10 top tax year-end tips

The 2017-18 tax year ends on 5 April. Here are ten easy tips to put into action sooner rather than later.

Facebooktwittergoogle_pluslinkedinmailFacebooktwittergoogle_pluslinkedinmail   by Peter Brennan, 1st March 2018

For individuals

  1. Consider buying an ISA (maximum £20,000). Remember to also add back any ISA funds withdrawn after 5th April 2017 and don’t forget Junior ISAs for children under 18 with their £4,128 allowance.
  2. Review your portfolio dividend income. The dividend allowance is falling from £5,000 to £2,000 on 5th April. Consider switching off part of this dividend income and replacing with savings income or using regular capital withdrawals to replace this income.
  3. Remember that it’s possible to gift cash of up to £3,000 per tax year (£6,000 in the first year) and be immediately free from Inheritance Tax.
  4. Make use of annual capital gains tax allowances (currently £11,300 each) to rebase portfolio profits or consider drawing part of your income as regular capital gains. Use it or lose it.

For couples

5. Would capital gains be less if transferred to your spouse/partner before sale? It is possible to transfer assets to a spouse/partner without triggering an immediate tax charge (they will be treated as owning the asset from the outset for tax purposes)

6. If one spouse/partner is a lower rate taxpayer than the other consider transferring investment income or capital to the lower rate taxpayer.

For your pension

7. Consider make a top-up pension contribution, higher rate relief is still available despite rumours to the contrary. This is the last opportunity to use earnings in 2014/15 tax year if you are able to make contribution in excess of £40,000.

8. If your taxable income is in excess of £100,000 for 2017/18 you will lose part of your personal income tax allowance. Similarly if you earn more than £50,000 and you or your partner receives child benefit, a personal pension contribution can significantly reduce the effective rate of income tax.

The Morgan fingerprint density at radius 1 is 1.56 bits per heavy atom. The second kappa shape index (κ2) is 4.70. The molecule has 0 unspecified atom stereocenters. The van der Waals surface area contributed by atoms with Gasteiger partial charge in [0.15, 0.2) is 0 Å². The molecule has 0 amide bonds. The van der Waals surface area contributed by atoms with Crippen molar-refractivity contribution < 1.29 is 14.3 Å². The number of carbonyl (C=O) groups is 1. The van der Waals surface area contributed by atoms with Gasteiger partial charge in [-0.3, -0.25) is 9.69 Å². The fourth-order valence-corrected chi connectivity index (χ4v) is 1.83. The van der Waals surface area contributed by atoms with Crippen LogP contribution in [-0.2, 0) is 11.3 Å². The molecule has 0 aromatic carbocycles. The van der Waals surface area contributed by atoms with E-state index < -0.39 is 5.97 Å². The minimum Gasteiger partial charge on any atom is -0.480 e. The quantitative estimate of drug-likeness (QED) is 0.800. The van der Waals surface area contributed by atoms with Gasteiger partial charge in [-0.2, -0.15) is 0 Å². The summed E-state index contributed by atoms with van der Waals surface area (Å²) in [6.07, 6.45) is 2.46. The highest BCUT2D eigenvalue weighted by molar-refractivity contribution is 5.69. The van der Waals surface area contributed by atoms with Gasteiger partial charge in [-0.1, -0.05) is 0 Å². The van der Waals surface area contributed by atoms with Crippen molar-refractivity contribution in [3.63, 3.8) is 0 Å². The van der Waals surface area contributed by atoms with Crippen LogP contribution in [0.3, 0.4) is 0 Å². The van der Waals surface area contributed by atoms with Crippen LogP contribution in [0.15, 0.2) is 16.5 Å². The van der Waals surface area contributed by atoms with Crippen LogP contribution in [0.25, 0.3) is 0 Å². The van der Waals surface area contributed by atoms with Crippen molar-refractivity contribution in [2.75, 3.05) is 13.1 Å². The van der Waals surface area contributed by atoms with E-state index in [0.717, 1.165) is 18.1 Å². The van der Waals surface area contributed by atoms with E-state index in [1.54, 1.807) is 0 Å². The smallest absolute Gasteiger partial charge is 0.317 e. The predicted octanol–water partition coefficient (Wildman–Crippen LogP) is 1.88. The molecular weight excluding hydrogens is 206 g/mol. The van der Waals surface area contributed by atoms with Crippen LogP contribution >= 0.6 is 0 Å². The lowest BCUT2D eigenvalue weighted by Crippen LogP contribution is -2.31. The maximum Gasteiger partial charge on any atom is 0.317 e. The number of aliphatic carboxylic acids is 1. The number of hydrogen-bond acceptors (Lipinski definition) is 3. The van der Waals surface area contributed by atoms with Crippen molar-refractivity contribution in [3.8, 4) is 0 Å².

9. If you do not have earnings you can make a pension contribution of up to £2,880 and still qualify for basic rate tax relief uplift (even if you do not pay this tax).

10. If you have applied for one of the pension protections, please consider carefully before making a new pension contribution.

 

If you would like some expert advice, please get in touch or you can get started with an ISA here.

About the author: Peter Brennan

Peter has been helping clients since 1980. He specialises in all aspects of private client work including managing personal and family wealth, helping trustees measure and achieve investment objectives, tax planning, managing life’s risks and complementing advice from legal and accounting professionals.

Peter has an impressive portfolio of professional qualifications. He was among the first to be granted the title Chartered Financial Planner, is an Associate of the Personal Finance Society, an Associate of the Chartered Insurance Institute and a full member of the Society of Trust and Estate Practitioners.

Peter has a simple maxim: “you can only arrive at the correct answer by listening more than speaking” and is a firm believer in keeping solutions simple, timely and to the point.

Peter is married and has four children. Outside the office he enjoys golf and walking.

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